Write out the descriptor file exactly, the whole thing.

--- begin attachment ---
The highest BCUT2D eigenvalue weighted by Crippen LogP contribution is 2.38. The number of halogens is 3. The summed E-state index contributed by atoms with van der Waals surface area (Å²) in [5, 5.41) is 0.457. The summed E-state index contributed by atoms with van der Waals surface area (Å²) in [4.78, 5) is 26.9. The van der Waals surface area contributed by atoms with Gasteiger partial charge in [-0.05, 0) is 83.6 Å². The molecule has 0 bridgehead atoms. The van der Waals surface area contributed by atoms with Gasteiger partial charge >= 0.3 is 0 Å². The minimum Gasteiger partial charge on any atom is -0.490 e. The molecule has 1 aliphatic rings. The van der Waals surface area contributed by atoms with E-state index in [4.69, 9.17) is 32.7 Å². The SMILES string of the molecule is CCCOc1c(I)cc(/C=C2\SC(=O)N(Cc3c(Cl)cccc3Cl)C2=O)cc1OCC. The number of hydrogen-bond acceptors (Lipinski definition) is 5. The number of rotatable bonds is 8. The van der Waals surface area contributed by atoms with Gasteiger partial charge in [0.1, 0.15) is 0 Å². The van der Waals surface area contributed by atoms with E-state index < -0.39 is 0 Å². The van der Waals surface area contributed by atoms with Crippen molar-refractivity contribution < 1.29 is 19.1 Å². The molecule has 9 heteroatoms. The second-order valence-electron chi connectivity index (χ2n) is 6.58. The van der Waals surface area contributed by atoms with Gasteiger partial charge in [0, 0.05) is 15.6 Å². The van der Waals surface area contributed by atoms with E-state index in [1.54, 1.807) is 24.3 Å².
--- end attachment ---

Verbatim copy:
The highest BCUT2D eigenvalue weighted by Crippen LogP contribution is 2.38. The number of halogens is 3. The summed E-state index contributed by atoms with van der Waals surface area (Å²) in [5, 5.41) is 0.457. The summed E-state index contributed by atoms with van der Waals surface area (Å²) in [4.78, 5) is 26.9. The van der Waals surface area contributed by atoms with Gasteiger partial charge in [-0.05, 0) is 83.6 Å². The molecule has 0 bridgehead atoms. The van der Waals surface area contributed by atoms with Gasteiger partial charge >= 0.3 is 0 Å². The minimum Gasteiger partial charge on any atom is -0.490 e. The molecule has 1 aliphatic rings. The van der Waals surface area contributed by atoms with E-state index in [4.69, 9.17) is 32.7 Å². The SMILES string of the molecule is CCCOc1c(I)cc(/C=C2\SC(=O)N(Cc3c(Cl)cccc3Cl)C2=O)cc1OCC. The number of hydrogen-bond acceptors (Lipinski definition) is 5. The number of rotatable bonds is 8. The van der Waals surface area contributed by atoms with Gasteiger partial charge in [0.1, 0.15) is 0 Å². The van der Waals surface area contributed by atoms with E-state index < -0.39 is 0 Å². The van der Waals surface area contributed by atoms with Crippen molar-refractivity contribution < 1.29 is 19.1 Å². The molecule has 9 heteroatoms. The second-order valence-electron chi connectivity index (χ2n) is 6.58. The van der Waals surface area contributed by atoms with Gasteiger partial charge in [0, 0.05) is 15.6 Å². The van der Waals surface area contributed by atoms with E-state index in [1.54, 1.807) is 24.3 Å².